Outcome: Following the inquiry, the Incident Response Team issued a warning and provided guidance to the meetup organizer.

Report #3

A WordCamp in late 2022 did not provide a thorough financial transparency report despite Community Program Supporters reaching out to request information. After giving significant time for the lead organizer to provide the requested information, the issue was escalated to the Incident Response Team due to the missing funds. 

Outcome: The Incident Response Team deduced that ample time had been offered to the individual to provide the information. As such, and due to the financial severity of the situation, the Incident Response Team took steps to remove the reported person from organizing roles. The individual eventually provided the requested information and was able to regain roles. 

Due to the unique nature of this situation, a reminder and clarification around the process were shared with the community

Report #4

In July 2023, reports alleged financial fraud by a WordCamp. 

Outcome: This report is still under investigation.

Report #5

In September 2023, reports shared that a member and speaker of the local community was directly insulting other community members and expressing derogatory comments.

Outcome: The Incident Response Team’s inquiry learned that the individual’s behavior did violate the Code of Conduct. They were removed as a speaker from an upcoming event and issued a warning. 

Report #6

In August 2023, a WordCamp attendee found an unwrapped condom hidden in the roll of toilet paper at the venue. 

Outcome: Incident Response Team members reported this to the venue, requesting increased security. 

Report #7

In September 2023, reports alleged hostile and aggressive behavior from one community member to another. 

Outcome: After an inquiry, the Incident Response Team issued a warning to the parties involved with a reminder of the Code of Conduct in place for all events. 

Report #8

In September 2023, reports alleged insulting and derogatory comments from one community member to another.

Outcome: This report is still under investigation.

Report #9

In August 2023, reports alleged harassing and inappropriate behavior from one community organizer to another. 

Outcome: This report is still under investigation

Report #10

In September 2023, community members reported an unfair banning from wp.org and requested additional review.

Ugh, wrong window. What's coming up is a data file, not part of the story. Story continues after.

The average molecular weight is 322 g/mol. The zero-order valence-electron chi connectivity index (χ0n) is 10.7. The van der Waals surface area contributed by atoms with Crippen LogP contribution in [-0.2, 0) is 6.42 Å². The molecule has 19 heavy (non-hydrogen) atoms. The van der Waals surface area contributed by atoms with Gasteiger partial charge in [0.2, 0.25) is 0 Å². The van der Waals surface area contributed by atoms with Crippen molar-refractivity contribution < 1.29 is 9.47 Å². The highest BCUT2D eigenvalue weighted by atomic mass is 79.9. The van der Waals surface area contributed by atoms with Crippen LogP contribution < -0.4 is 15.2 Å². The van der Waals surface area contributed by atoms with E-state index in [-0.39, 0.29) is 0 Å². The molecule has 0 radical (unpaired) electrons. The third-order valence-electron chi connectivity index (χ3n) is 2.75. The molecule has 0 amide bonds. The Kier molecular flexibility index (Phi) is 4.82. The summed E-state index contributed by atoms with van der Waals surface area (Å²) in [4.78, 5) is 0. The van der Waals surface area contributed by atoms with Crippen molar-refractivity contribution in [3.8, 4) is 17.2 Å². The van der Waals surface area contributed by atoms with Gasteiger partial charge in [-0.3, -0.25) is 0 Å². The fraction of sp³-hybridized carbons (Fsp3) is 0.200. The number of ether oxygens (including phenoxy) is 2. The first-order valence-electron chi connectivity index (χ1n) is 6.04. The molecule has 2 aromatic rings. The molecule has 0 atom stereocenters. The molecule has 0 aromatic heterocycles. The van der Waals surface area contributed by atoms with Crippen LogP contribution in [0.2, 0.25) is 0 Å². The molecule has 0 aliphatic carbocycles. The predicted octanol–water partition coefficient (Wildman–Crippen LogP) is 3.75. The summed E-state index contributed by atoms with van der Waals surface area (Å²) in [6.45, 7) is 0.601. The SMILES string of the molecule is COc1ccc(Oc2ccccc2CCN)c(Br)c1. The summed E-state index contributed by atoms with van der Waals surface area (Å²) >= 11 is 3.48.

Outcome: This report has gone through an investigation and is now working toward a resolution.

Report #11

A WordCamp attendee reported frustration with the organizing team. 

Outcome: In investigating this further, the Incident Response Team determined that there were misunderstandings on the attendee’s part and that their behavior (continuous contacting and harassing of event organizers) was inappropriate. The attendee was asked to refrain from attending the event. 

Report #12

In December 2023, a WordPress event organizer reportedly used threatening and rude language towards a Community Event Supporter. 

Outcome: This report is still under investigation.

Thank you

The Incident Response Team is essential to supporting our community, providing a straightforward method for members to report and address incidents that go against the WordPress Community Code of Conduct. A huge thank you to the Incident Response Team Members this year for their tireless, often invisible work to ensure a safe and respectful environment for all participants. 

Incident Team Members this year include Aaron Campbell (@aaroncampbell), Aditya Kane (@adityakane), Angela Jin (@angelasjin), Cate DeRosia (@mysweetcate), Devin Maeztri (@devinmaeztri), Destiny Kanno (@piyopiyofox), Evangelia Pappa (@evelina87), Harmony Romo (@harmonyromo), Hari Shanker (@harishanker), Isotta Peira (@peiraisotta), Julia Golomb (@juliarosia), Katie Richards (@katiejrichards), Kevin Cristiano (@kcristiano), Megan Rose (@megabyterose), Naoko Takano (@nao), Rocío Valdivia (@_dorsvenabili), Sam Suresh (@samsuresh), Timi Wahalahti (@sippis).

And thank you to the reporters and the individuals who assisted along the way. Reporting can be scary, especially if you’ve experienced an uncomfortable situation. At the same time, reporting allows for the opportunity to address and prevent unwelcoming challenges in the future. 

Looking forward to 2024

The Incident Response Team will continue to do this critical work in 2024. Additional activities will include refining and adding to existing training for Incident Response Team members and inviting and onboarding new members to the team. If you have questions about the Incident Response Team’s work, join us in the #incident-response SlackSlack Slack is a Collaborative Group Chat Platform https://slack.com/. The WordPress community has its own Slack Channel at https://make.wordpress.org/chat/. channel or email us at reports@wordpress.org.

*Mediation is when the involved community members, with or without support from the Incident Response Team, work through issues by discussing them. This is a common and effective step to take before any enforcement guidelines. The Incident Response team appreciates being notified of these situations in case they escalate.